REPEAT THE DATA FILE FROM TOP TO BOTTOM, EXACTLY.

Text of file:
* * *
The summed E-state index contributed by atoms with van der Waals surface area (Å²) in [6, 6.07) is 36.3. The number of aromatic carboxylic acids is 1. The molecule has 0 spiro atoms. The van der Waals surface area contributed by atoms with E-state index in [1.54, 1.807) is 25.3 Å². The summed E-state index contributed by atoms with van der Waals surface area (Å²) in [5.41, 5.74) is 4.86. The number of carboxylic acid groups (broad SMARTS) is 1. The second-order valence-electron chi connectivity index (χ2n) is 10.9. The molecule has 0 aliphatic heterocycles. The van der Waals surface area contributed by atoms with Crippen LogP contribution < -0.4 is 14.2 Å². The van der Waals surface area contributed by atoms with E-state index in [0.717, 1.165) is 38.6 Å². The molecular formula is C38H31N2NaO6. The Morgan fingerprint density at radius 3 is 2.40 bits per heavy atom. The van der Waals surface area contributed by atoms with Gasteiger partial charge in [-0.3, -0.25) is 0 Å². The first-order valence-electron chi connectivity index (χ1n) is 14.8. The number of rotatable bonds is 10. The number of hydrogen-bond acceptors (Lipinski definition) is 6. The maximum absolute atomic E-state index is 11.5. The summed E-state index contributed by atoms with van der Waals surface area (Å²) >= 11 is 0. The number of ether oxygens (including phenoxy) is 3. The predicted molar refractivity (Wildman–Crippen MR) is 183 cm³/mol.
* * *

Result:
The summed E-state index contributed by atoms with van der Waals surface area (Å²) in [6, 6.07) is 36.3. The number of aromatic carboxylic acids is 1. The molecule has 0 spiro atoms. The van der Waals surface area contributed by atoms with E-state index in [1.54, 1.807) is 25.3 Å². The summed E-state index contributed by atoms with van der Waals surface area (Å²) in [5.41, 5.74) is 4.86. The number of carboxylic acid groups (broad SMARTS) is 1. The second-order valence-electron chi connectivity index (χ2n) is 10.9. The molecule has 0 aliphatic heterocycles. The van der Waals surface area contributed by atoms with Crippen LogP contribution < -0.4 is 14.2 Å². The van der Waals surface area contributed by atoms with E-state index in [0.717, 1.165) is 38.6 Å². The molecular formula is C38H31N2NaO6. The Morgan fingerprint density at radius 3 is 2.40 bits per heavy atom. The van der Waals surface area contributed by atoms with Gasteiger partial charge in [-0.3, -0.25) is 0 Å². The first-order valence-electron chi connectivity index (χ1n) is 14.8. The number of rotatable bonds is 10. The number of hydrogen-bond acceptors (Lipinski definition) is 6. The maximum absolute atomic E-state index is 11.5. The summed E-state index contributed by atoms with van der Waals surface area (Å²) >= 11 is 0. The number of ether oxygens (including phenoxy) is 3. The predicted molar refractivity (Wildman–Crippen MR) is 183 cm³/mol.